London made good splash at the inaugural Seoul Biennale of Architecture and Urbanism which opened at the beginning of September in Zaha Hadid’s DPP Cultural Centre. Taking one of the Biennale’s themes of ‘The Productive City’ the London installation showed a film curated by We Made That and director Alice Masters which explored the complex thread of suppliers, from costumiers to scenery makers, that are needed to deliver a production in the Barbican arts centre. The film featured interviews with the artisans, creatives, manufacturers and suppliers, who contribute to London’s role as a productive city.
Seoul’s productivity is evident right in the heart of the city. The Royal College of Art created an installation in the rag trade district of Changsingdong, only a block away from Hadid’s iconic centrepiece. The narrow streets were lined with small workshops open to the street, sewing machines humming away producing crafted and mass produced clothing. The RCA’s Project Seoul Apparel, curated by Stephanie Seungmin Kim and Isak Chung, put forward a series of propositions to improve the quality of workspace and the processes of production. Other districts of the city specialise in different trades. Even on a weekend, the printing district was a hive of activity with classic Heidelberg presses, as well as the latest digital printers, rhythmically pounding away.
“Since 2001, 1,305 hectares of land have been lost to non-industrial uses in spite of the fact that over the same period, making and manufacturing is flourishing, reflecting a wide range of sectors from beer to bicycles, fashion to furniture.”
I gave a talk in Seoul based on the NLA’s WRK-LDN research that looked at the problems of London’s rapidly disappearing manufacturing base and at protecting industrial land, which has been disappearing at an alarming rate under pressure from high residential values. Since 2001, 1,305 hectares of land have been lost to non-industrial uses in spite of the fact that over the same period, making and manufacturing is flourishing, reflecting a wide range of sectors from beer to bicycles, fashion to furniture. I told the story of Mark Brearley, ex-GLA planner and lecturer at the London Met School of Architecture who took over an aluminium tray and trolley manufacturing business in the Old Kent Road – slap bang in the middle of the new Opportunity Area and thus a target for housing developers. As a result Mark has been energetically championing the maker cause, with some success.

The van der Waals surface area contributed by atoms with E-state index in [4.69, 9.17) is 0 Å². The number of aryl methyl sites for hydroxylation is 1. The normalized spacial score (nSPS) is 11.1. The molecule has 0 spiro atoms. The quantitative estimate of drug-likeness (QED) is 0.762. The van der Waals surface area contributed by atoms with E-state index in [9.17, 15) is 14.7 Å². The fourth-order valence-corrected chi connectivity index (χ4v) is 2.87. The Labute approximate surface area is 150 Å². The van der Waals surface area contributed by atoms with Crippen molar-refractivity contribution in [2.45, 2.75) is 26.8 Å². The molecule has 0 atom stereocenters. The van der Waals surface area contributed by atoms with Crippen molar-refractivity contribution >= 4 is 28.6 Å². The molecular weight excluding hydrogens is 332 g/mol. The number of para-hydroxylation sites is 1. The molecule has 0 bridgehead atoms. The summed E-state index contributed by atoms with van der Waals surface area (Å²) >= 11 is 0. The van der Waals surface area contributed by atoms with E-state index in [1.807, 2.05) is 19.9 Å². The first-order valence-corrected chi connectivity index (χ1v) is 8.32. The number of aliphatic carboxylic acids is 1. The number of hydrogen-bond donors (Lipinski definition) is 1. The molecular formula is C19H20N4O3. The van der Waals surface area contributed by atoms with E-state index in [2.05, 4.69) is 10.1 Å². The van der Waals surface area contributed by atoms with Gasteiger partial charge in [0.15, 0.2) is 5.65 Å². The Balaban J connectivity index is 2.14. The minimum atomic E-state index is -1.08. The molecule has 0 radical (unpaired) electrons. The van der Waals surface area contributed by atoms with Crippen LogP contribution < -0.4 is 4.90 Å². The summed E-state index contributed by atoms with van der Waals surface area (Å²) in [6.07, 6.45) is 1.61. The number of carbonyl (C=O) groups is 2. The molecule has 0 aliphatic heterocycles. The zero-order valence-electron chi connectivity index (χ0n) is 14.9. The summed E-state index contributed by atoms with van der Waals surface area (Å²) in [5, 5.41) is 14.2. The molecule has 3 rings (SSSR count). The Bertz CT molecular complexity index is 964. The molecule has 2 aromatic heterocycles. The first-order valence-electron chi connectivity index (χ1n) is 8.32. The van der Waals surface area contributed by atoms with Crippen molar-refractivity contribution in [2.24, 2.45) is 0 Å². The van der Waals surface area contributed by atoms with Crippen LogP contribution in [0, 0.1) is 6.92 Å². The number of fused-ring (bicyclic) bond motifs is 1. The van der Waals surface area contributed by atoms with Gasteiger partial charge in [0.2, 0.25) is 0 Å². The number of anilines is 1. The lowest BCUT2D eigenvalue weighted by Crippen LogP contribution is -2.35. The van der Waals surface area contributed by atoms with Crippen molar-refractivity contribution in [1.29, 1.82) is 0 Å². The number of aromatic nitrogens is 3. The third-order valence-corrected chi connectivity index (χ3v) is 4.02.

My talk was illustrated with images of beer brewers, bread bakers, cheese makers, stone carvers as well as that star of inner city manufacturing – the Brompton folding bicycle. New projects included the Meridian Works in Enfield where a redundant factory is being converted into artists’ and maker spaces as part of the mixed use development of the area and Here East where the old media centre for the Olympics at Stratford has been turned into a multi occupied space for digital technologies, education and shared working.
“Industrial co-location already exists in other countries and it’s a logical step for London’s sustainable growth and development.”
As we see the sector growing, will the revised London Plan, due to be published in draft this autumn, reflect the pressures created by the expanding population and the price of residential land? Will it include the re-provision of floorspace when sites are redeveloped? Will it address issues of industrial intensification and the co-location of light industry with other uses? Integrating newer, cleaner, quieter industry with other forms of development, can create a city with a healthy mix of varying functions. Industrial co-location already exists in other countries and it’s a logical step for London’s sustainable growth and development.
After its run in Seoul, London Made will return for a special screening at the Barbican. The programme was delivered by the Mayor of London, British Council, New London Architecture and SEGRO. Curator: We Made That